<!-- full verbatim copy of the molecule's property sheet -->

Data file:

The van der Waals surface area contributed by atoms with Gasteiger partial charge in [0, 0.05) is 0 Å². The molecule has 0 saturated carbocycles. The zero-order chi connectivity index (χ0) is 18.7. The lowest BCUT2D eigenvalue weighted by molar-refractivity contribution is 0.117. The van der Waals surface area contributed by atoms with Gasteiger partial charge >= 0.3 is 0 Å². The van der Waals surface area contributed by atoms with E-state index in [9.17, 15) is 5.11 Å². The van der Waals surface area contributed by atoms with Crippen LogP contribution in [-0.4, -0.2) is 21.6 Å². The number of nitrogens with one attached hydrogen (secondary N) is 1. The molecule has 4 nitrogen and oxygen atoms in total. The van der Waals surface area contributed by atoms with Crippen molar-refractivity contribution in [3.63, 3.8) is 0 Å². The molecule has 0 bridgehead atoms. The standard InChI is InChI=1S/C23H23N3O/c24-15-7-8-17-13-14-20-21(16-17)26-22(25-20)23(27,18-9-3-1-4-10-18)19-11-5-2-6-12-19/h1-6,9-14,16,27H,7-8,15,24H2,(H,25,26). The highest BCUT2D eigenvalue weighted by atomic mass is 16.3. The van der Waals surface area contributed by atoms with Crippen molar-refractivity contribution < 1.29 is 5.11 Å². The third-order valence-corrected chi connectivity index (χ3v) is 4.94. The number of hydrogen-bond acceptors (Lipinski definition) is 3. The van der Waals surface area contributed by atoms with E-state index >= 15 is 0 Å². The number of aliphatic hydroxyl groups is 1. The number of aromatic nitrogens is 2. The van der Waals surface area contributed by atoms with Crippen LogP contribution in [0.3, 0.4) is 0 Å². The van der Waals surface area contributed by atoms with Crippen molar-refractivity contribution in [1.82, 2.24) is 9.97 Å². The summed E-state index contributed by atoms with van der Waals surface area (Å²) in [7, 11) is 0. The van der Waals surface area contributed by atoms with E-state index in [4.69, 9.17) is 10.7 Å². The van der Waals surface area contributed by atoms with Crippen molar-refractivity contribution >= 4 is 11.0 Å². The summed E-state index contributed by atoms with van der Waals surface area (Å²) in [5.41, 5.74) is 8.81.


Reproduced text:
The van der Waals surface area contributed by atoms with Gasteiger partial charge in [0, 0.05) is 0 Å². The molecule has 0 saturated carbocycles. The zero-order chi connectivity index (χ0) is 18.7. The lowest BCUT2D eigenvalue weighted by molar-refractivity contribution is 0.117. The van der Waals surface area contributed by atoms with Gasteiger partial charge >= 0.3 is 0 Å². The van der Waals surface area contributed by atoms with E-state index in [9.17, 15) is 5.11 Å². The van der Waals surface area contributed by atoms with Crippen LogP contribution in [-0.4, -0.2) is 21.6 Å². The number of nitrogens with one attached hydrogen (secondary N) is 1. The molecule has 4 nitrogen and oxygen atoms in total. The van der Waals surface area contributed by atoms with Crippen molar-refractivity contribution in [3.63, 3.8) is 0 Å². The molecule has 0 bridgehead atoms. The standard InChI is InChI=1S/C23H23N3O/c24-15-7-8-17-13-14-20-21(16-17)26-22(25-20)23(27,18-9-3-1-4-10-18)19-11-5-2-6-12-19/h1-6,9-14,16,27H,7-8,15,24H2,(H,25,26). The highest BCUT2D eigenvalue weighted by atomic mass is 16.3. The van der Waals surface area contributed by atoms with Crippen molar-refractivity contribution < 1.29 is 5.11 Å². The third-order valence-corrected chi connectivity index (χ3v) is 4.94. The number of hydrogen-bond acceptors (Lipinski definition) is 3. The van der Waals surface area contributed by atoms with E-state index >= 15 is 0 Å². The number of aliphatic hydroxyl groups is 1. The number of aromatic nitrogens is 2. The van der Waals surface area contributed by atoms with Crippen LogP contribution in [0.3, 0.4) is 0 Å². The van der Waals surface area contributed by atoms with Crippen molar-refractivity contribution in [1.82, 2.24) is 9.97 Å². The summed E-state index contributed by atoms with van der Waals surface area (Å²) in [7, 11) is 0. The van der Waals surface area contributed by atoms with E-state index in [4.69, 9.17) is 10.7 Å². The van der Waals surface area contributed by atoms with Crippen molar-refractivity contribution >= 4 is 11.0 Å². The summed E-state index contributed by atoms with van der Waals surface area (Å²) in [5.41, 5.74) is 8.81.